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TikTok's policy might have a big problem

To attract more users, content from users deemed unsightly, disabled or poor is censored

TikTok's policy might have a big problem  To attract more users, content from users deemed unsightly, disabled or poor is censored

According to a report by The Intercept, TikTok's parent company, ByteDance, allegedly ordered the moderators of the popular social media network to artificially reduce the audience of users deemed not to fall within precise physical, aesthetic and socio-economic standards. Such content would not be deleted, but simply excluded from the algorithm that, instead, would give great visibility to videos of users who comply with the supposed standards of "decorum". Such a strategy would be aimed at improving the image of social media and raising its appeal to potential new users. 

The news emerged from The Intercept's report in addition to persistent rumours surrounding TikTok's censorship of content deemed "politically incorrect" such as videos of users criticizing the Party's policies Chinese Communists, including, for example, all mentions at the Tiananmen Square protests of 1989 – an event considered taboo in China.

Recently, the singer Lizzo had problems with the app that first censored some of her swimsuit videos and then made them visible again after Lizzo's public grievances. It is worth noting how more and more sex workers have started to use TikTok as a "showcase" for their body, showing themselves in videos in which they wear much less than a bathing suit – videos that do not undergo systematic censorship but that, in fact, get a huge amount of views.

Representatives of TikTok have defined the offending guidelines as anti-bullying strategies employed in the past that are no longer in use, but some internal sources would have revealed to The Intercept that those same guidelines were written and applied throughout 2019. According to the document you can read at the top, the "Recommended for you" app section would be cleaned up of all content posted by users with the following features:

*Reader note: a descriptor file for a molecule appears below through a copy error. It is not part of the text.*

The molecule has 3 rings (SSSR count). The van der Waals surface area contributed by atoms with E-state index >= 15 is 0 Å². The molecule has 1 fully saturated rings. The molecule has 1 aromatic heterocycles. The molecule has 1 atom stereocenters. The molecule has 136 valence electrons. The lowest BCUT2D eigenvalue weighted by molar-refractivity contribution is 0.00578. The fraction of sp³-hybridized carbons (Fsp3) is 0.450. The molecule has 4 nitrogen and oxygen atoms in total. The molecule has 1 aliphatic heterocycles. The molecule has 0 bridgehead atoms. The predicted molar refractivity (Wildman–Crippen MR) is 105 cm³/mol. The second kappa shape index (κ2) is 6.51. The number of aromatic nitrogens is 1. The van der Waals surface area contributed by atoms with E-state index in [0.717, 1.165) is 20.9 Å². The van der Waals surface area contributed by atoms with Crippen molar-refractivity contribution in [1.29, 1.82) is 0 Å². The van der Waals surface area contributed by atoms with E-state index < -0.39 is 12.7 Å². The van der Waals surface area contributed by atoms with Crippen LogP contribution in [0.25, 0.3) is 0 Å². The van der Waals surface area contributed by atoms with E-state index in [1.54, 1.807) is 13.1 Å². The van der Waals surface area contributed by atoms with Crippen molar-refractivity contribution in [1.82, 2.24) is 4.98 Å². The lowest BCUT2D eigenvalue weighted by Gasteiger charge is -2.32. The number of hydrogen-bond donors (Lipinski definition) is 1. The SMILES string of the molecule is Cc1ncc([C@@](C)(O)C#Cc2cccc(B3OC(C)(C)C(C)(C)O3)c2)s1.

Abnormal body shape, chubby, have obvious beer belly, obese, or too thin (not limited to: dwarf, acromegaly)Ugly facial looks (not limited to: disformatted face, fangs, lack of front teeth, senior peoplewith too many wrinkles, obvious facial scars) orfacial deformities (not limited to: eye disorders,crooked mouth disease and other disabilities). 

The list goes on to the locations where the videos are shot, which must adhere to the same parameters of care and beauty, including an ambiguous mention of "disreputable decorations".

At this point, before reacting with indignation, an uncomfortable question should be asked. The guidelines were written as part of TikTok's social strategy, to increase its success – success that actually came just as these rules were in place. However incorrect, anti-ethical and discriminatory, anyone who has written them knows the superficiality and behaviour of the public. And this is the crux of the problem: the guidelines do not serve to change the tastes of the public, but to pander to them. Perhaps, in addition to accusing TikTok, we should begin to consider that the problem of discrimination resides not in social media but in society as such.